THE MUSEUM HOME
The Genio fountain in nearby Piazza Rivoluzione gave its name to the Stanze al Genio Museum Home, situated in a private apartment on the first floor, or piano nobile, of Torre Pirajno Palace. The palace stands in the historic Kalsa quarter and was built between end sixteenth century and early seventeenth on the street called Porta Termini in antiquity, today Via Giuseppe Garibaldi. The eight rooms open to visitors on the piano nobile underwent complete refurbishment, which led to the recovery of the original decorations (hidden by layers of plaster), the dado paneling and a large portion of the original pavement. This palace, which originally belonged to Fernandez di Valdes, passed to the Torre-Benso Principi della Torre in the eighteenth century and successively to the Pirajno family, was divided into multiple apartments at the beginning of the twentieth century. It was only in recent years that the owners, who live in the palace, were able to acquire and unite other dwelling units that were part of the original piano nobile and to restore the eighteenth century appearance.
The main collection consists of glazed tiles from Sicily and Campania used for pavements and wall tiling, manufactured between the fifteenth and twentieth centuries for the pleasure and enjoyment of privileged society, which included the aristocracy, the wealthy middle class and the religious communities. With almost 5000 pieces on display, it is one of the largest private collections open to the public in all of Europe and it is arranged by period and geographical origin. Every year, the collection grows with the addition of new pieces. Inside the “museum home”, there are also smaller collections of antique toys, tin boxes, vintage items and writing implements.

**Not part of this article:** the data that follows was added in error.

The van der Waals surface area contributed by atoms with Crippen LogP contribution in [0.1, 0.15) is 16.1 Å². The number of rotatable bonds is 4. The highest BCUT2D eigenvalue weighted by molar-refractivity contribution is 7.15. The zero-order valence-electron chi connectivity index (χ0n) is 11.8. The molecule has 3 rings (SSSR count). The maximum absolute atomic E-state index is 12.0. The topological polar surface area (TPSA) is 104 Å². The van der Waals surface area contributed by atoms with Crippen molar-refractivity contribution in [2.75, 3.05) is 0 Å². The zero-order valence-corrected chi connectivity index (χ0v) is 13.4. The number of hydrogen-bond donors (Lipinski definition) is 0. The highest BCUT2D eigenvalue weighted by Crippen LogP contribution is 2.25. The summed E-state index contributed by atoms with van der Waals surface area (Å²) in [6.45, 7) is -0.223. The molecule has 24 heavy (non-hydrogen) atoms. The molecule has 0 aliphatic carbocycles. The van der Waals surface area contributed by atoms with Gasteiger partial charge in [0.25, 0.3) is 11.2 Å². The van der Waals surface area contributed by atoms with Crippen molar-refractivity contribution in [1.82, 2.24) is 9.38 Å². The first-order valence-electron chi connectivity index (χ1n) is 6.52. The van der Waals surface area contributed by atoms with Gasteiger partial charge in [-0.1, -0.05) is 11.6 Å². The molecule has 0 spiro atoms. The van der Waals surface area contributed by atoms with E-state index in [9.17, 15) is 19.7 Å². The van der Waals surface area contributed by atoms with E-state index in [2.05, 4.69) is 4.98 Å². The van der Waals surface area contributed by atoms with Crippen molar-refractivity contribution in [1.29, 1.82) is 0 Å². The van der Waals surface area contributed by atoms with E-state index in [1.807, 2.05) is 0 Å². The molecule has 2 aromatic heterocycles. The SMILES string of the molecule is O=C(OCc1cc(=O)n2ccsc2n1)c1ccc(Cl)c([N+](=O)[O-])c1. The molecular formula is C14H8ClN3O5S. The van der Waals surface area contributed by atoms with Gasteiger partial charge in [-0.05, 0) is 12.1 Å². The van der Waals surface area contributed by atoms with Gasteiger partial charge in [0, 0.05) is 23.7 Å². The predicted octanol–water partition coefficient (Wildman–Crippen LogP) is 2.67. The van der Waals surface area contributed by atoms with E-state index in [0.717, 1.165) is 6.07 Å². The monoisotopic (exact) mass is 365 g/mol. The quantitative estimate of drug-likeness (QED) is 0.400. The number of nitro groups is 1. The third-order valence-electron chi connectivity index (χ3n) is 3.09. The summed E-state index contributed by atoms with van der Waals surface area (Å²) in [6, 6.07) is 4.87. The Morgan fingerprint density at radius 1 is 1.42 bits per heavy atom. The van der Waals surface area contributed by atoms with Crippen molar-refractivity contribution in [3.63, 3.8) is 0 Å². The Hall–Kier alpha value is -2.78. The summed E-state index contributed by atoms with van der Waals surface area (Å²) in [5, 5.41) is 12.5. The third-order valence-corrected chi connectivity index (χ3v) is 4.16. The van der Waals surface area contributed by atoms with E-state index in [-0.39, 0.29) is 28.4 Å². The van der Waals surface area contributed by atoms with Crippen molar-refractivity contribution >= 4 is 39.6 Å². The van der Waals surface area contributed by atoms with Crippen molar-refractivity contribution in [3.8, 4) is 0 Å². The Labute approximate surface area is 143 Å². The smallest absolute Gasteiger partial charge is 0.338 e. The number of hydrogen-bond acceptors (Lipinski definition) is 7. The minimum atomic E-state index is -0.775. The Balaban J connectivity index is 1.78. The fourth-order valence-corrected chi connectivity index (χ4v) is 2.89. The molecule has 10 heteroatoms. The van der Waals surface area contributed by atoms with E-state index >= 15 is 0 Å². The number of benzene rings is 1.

All the collections are displayed in the eight rooms open to the public that are also used daily by the owners. The largest part, almost 5000 pieces, consists of maiolica tiles from Sicily and Campania made between the fifteenth and twentieth centuries. Each room is furnished with antique and contemporary furnishings, antique toys, tin boxes, antique writing implements and vintage objects. The distribution is not casual because the maiolica tiles are arranged by period and geographical origin, identified with the expert assistance of art historian M.R.